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Georgetown Law Library

Federal Court Rules Research Guide

This guide identifies the most important sources for finding federal court rules; it identifies the materials that help in the interpretation of those rules; and finally, suggests some sources for federal procedural forms.

Annotated Codes

  • As noted on the other pages of this guide, an annotated version of the United States Code will include references to court cases that have interpreted, applied, or discussed a rule.  The annotations provide summaries of select cases that the editors of the annotated code have chosen because they contain at least minimally-substantive discussions of the meaning of the rules.
  • The two major annotated codes are the United States Code Service (U.S.C.S.KF62 1972.U5) and United States Code Annotated (U.S.C.A.KF62 1927.A3).  The cases included in the annotations in each may differ.
  • You can also access U.S.C.S. and U.S.C.A. annotations electronically on Lexis or Westlaw (see the "Notes of Decisions" tab).  Select the rules that you are interested in on the left for direct links to each of these rule sets in Lexis and Westlaw.

Citators (Shepards or KeyCite)

  • Whereas annotations (above) provide you with a select list of interpretive cases chosen by the editors of a code, citators provide you with a list of all cases in Lexis or Westlaw that have cited to a rule.  Therefore, a citator's benefit is that it is comprehensive, but it may also include cases that merely mention a rule without substantively interpreting or applying it.
  • Federal court rules can be Shepardized on Lexis or KeyCited on Westlaw (see the "Citing References" tab).  Note that it is possible to Shepardize individual subsections of court rules (e.g., Fed. R. Civ. Proc. 4(a)); it is not possible to do this with KeyCite.

Secondary Sources

Treatises and other secondary sources that discuss court rules typically also highlight court cases that have interpreted the rules. See the Commentary page of this guide for descriptions of major treatises that analyze federal court rules.

Specialized Reporters

Most cases that interpret the federal court rules are published the standard federal case reporters. However, a few cases are published only the specialized reporters described below. These specialized reporters also reprint rule-related cases contained in the standard reporters.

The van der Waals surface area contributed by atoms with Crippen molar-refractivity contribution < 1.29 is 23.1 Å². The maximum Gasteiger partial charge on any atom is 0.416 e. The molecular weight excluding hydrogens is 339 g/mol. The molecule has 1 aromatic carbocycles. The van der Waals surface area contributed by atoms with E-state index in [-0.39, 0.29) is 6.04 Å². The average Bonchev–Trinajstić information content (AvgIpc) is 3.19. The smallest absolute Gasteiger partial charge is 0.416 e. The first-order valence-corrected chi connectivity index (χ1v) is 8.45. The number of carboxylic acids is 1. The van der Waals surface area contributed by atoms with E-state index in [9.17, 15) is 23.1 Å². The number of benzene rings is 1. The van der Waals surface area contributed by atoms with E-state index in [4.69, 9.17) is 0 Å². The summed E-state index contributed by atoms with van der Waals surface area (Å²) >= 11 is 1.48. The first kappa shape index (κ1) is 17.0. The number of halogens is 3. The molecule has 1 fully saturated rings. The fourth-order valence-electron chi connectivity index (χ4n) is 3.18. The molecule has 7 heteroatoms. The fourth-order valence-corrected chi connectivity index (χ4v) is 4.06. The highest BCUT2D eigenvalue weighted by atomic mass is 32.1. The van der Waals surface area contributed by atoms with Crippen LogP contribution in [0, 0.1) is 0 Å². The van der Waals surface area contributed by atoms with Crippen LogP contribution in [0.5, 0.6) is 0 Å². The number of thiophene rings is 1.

• Federal Rules Decisions (F.R.D.): This West reporter publishes U.S. District Court cases that interpret the Federal Rules of Civil Procedure, Federal Rules of Criminal Procedure, Federal Rules of Appellate Procedure, and Federal Rules of Evidence. These cases are not reported in the Federal Supplement.  The F.R.D. also publishes articles commenting on federal court rules.
  • Federal Rules Service (KF8830 .F6): The Federal Rules Service, which is published by West, is a monthly news service reporting cases from all federal courts that interpret the Federal Rules of Civil and Appellate Procedure. Most of the cases published in the Federal Rules Service are also included in other West reporters, but some are not. Often cases are edited to cut out portions unrelated to procedural issues, so it is better to rely on other sources when possible. The cases included in the Federal Rules Service are indexed and summarized in a companion publication called the Federal Rules Digest (KF8830.1 .F43 1973; canceled in 2004), which organizes the case summaries by rule number for easy access.
     
  • Federal Rules of Evidence Service (KF8935.F4; 1976 - canceled in 2013): The Federal Rules of Evidence Service is a monthly news service reporting cases from all federal courts that interpret the F.R.E. Often cases are edited to cut out portions unrelated to evidentiary issues, so it is better to rely on other sources when possible. The cases included in the Federal Rules of Evidence Service are indexed and summarized in a companion publication called the Federal Rules of Evidence Digest (KF8935.F41; 1982 - canceled in 2012), which organizes the case summaries by rule number for easy access.